Sensing a big opportunity, DSM has unveiled plans to strengthen its long term commitment to the Indian market. Its new plant at Ranjangaon, near Pune, for manufacture of engineering plastic compounds begins trial operations later this month. The plant will triple total production capacity of Akulon, Arnite PBT and PET and Stanyl PA46 from 6,000 tonnes to 20,000 tonnes per annum. These compounds are extensively used in manufacturing moulded components for the automotive, electrical and electronics, consumer and industrial segments.

Clearly, DSM is anticipating additional demand to come from the automotive industry and is poised to cater to it when the orders come in.

There are also plans to set up two new automotive design centres in India. Talks for this project are currently in the final approval stage. The centre will have two divisions along with CAE designers and hardware for testing of plants for validation and for customers. DSM will set up a similar centre in China as well.

With these plans in place, DSM Engineering Plastics expects to double its FY08 revenue of Rs 200 crore by 2011. It claims it is growing at a CAGR of 30 percent. While the volumes for the current year are low, the company estimates growth to dip by 20 percent; nevertheless the supplier is optimistic that business will grow substantially in 2010.

Growing use of plastic in cars

Globally, the use of plastic in cars has been steadily rising. However, compared to the world average of 26kg per capita consumption of plastics in a single car, Indian cars use only around 5kg; this is set to double to around 10kg by 2012.

Nevertheless, despite the current usage of high performance engineering thermoplastics by Indian automakers being substantially below world standards, the shift from metals to plastic is now taking place and parts like air intake manifold front end modules are now being converted. DSM products can extend the scope for metal replacement through materials that deliver higher stiffness and are temperature resistant at a lower weight than traditional metal parts. The company's product range helps deliver solutions to these challenges and add value to a diversity of applications from chain tensioners and airbags to intake manifolds and sensors. It also supports automotive developments, making use of design tools (CAE) and predictive engineering tools to shorten development cycles.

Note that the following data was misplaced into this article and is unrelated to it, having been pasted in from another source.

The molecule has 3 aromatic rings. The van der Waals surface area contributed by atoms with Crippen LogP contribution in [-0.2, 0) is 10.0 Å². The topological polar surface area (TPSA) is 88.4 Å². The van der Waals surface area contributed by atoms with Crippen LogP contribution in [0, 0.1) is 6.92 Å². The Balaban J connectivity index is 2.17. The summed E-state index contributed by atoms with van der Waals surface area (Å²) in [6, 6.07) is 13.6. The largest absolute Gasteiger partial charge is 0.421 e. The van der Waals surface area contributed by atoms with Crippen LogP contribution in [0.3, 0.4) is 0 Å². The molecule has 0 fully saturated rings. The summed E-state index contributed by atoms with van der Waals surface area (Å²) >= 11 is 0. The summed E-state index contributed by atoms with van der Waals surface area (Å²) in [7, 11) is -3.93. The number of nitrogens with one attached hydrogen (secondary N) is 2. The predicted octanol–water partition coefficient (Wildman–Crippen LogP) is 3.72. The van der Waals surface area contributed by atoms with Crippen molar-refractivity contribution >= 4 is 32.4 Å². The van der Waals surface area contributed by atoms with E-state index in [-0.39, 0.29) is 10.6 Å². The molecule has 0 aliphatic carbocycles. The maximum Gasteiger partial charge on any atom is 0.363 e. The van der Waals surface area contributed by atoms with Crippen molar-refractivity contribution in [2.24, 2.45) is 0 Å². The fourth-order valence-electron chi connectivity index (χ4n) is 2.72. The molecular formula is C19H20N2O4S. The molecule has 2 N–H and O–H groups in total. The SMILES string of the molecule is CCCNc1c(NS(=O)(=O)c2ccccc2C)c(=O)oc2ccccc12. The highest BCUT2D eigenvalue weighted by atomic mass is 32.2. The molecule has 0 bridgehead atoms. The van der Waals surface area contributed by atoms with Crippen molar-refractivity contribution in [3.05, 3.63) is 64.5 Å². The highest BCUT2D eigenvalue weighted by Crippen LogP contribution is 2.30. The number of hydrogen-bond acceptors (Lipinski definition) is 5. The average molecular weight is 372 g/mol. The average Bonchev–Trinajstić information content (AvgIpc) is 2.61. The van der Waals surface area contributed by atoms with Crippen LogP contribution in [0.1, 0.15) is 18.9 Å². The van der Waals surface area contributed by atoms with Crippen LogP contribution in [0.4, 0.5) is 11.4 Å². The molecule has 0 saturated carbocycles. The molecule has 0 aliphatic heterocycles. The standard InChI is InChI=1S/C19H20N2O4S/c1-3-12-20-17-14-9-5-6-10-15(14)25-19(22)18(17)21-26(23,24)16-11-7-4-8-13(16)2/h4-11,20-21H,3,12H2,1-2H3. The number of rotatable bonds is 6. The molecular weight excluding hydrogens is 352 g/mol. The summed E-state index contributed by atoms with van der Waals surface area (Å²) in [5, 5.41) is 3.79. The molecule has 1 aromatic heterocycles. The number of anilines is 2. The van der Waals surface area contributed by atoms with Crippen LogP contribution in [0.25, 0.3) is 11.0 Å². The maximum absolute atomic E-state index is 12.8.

According to Nitin Kothari, managing director, DSM Engineering Plastics India, “Despite the significantly more difficult global market conditions, we are convinced there will be even more growth here in the future. India will become a global hub for automotive plastics solutions. In a way the economic slowdown is an opportunity for plastic components to replace metals, which we see is likely to happen faster. Plastics can reduce the final cost of ownership for auto companies. We have high performance plastics which can even better some properties of metals and can be used in a single-step injection moulding operation to produce a part compared to the multi-step process for metals.”

The past few years have seen several advances in plastics technology and a number of conventional metal parts like fuel tanks have been replicated in plastic. In India too, automakers are asking their component suppliers to think plastic mainly to reduce weight, which in turn contributes to improved fuel efficiency.

DSM’s international competitors have also entered the fray. Faced with saturating markets Europe, producers of engineering plastics have recognised the potential of the Indian market. These include international majors like BASF, Bayer, Du Pont and Dow Corning which have set up operations in India.

DSM though believes it has an advantage in India. Adds Kothari, “When we started out, a handful of Indian automotive companies were interested in solutions to convert metal to plastics component. The last six months or so have seen an influx of every automotive player exploring this sort of change. As a result today we are working with almost every leading automotive player present in India.”

Kothari says that DSM has obtained approval for developing various parts – which are under the bonnet components or used in interior and exterior parts – for a number of upcoming two- and four-wheeler models. DSM’s major clientele in India include Hero Honda, Bajaj Auto, Mahindra & Mahindra (including Kinetic Motor Company), Tata Motors, Maruti Suzuki and Hyundai. The company has already developed close to 20 components for the groundbreaking Tata Nano. Some of its recent projects involved converting aluminum cylinder head covers to plastic.